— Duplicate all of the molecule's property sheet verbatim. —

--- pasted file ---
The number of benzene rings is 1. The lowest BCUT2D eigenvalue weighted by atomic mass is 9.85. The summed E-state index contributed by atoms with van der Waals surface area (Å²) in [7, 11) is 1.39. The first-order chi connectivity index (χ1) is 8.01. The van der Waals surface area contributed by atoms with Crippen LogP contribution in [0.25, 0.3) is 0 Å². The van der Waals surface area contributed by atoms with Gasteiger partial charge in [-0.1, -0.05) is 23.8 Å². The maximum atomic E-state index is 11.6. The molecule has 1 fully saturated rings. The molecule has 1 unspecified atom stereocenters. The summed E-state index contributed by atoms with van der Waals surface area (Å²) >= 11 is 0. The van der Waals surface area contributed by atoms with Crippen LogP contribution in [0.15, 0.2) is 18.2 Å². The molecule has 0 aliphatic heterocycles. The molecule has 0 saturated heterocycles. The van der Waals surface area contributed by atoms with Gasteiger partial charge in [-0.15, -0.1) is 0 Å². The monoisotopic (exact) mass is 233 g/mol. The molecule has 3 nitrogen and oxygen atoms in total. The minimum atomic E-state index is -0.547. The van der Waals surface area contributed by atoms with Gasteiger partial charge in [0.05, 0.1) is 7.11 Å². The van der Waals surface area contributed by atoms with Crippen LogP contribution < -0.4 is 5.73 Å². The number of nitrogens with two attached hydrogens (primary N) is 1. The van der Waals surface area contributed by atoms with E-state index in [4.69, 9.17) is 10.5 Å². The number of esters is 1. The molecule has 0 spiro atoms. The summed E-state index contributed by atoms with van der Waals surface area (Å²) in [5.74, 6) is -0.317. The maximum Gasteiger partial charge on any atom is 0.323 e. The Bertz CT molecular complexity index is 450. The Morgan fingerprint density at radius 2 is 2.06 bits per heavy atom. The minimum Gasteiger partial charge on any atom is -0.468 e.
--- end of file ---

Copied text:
The number of benzene rings is 1. The lowest BCUT2D eigenvalue weighted by atomic mass is 9.85. The summed E-state index contributed by atoms with van der Waals surface area (Å²) in [7, 11) is 1.39. The first-order chi connectivity index (χ1) is 8.01. The van der Waals surface area contributed by atoms with Crippen LogP contribution in [0.25, 0.3) is 0 Å². The van der Waals surface area contributed by atoms with Gasteiger partial charge in [-0.1, -0.05) is 23.8 Å². The maximum atomic E-state index is 11.6. The molecule has 1 fully saturated rings. The molecule has 1 unspecified atom stereocenters. The summed E-state index contributed by atoms with van der Waals surface area (Å²) >= 11 is 0. The van der Waals surface area contributed by atoms with Crippen LogP contribution in [0.15, 0.2) is 18.2 Å². The molecule has 0 aliphatic heterocycles. The molecule has 0 saturated heterocycles. The van der Waals surface area contributed by atoms with Gasteiger partial charge in [-0.15, -0.1) is 0 Å². The monoisotopic (exact) mass is 233 g/mol. The molecule has 3 nitrogen and oxygen atoms in total. The minimum atomic E-state index is -0.547. The van der Waals surface area contributed by atoms with Gasteiger partial charge in [0.05, 0.1) is 7.11 Å². The van der Waals surface area contributed by atoms with Crippen LogP contribution < -0.4 is 5.73 Å². The number of nitrogens with two attached hydrogens (primary N) is 1. The van der Waals surface area contributed by atoms with E-state index in [4.69, 9.17) is 10.5 Å². The number of esters is 1. The molecule has 0 spiro atoms. The summed E-state index contributed by atoms with van der Waals surface area (Å²) in [5.74, 6) is -0.317. The maximum Gasteiger partial charge on any atom is 0.323 e. The Bertz CT molecular complexity index is 450. The Morgan fingerprint density at radius 2 is 2.06 bits per heavy atom. The minimum Gasteiger partial charge on any atom is -0.468 e.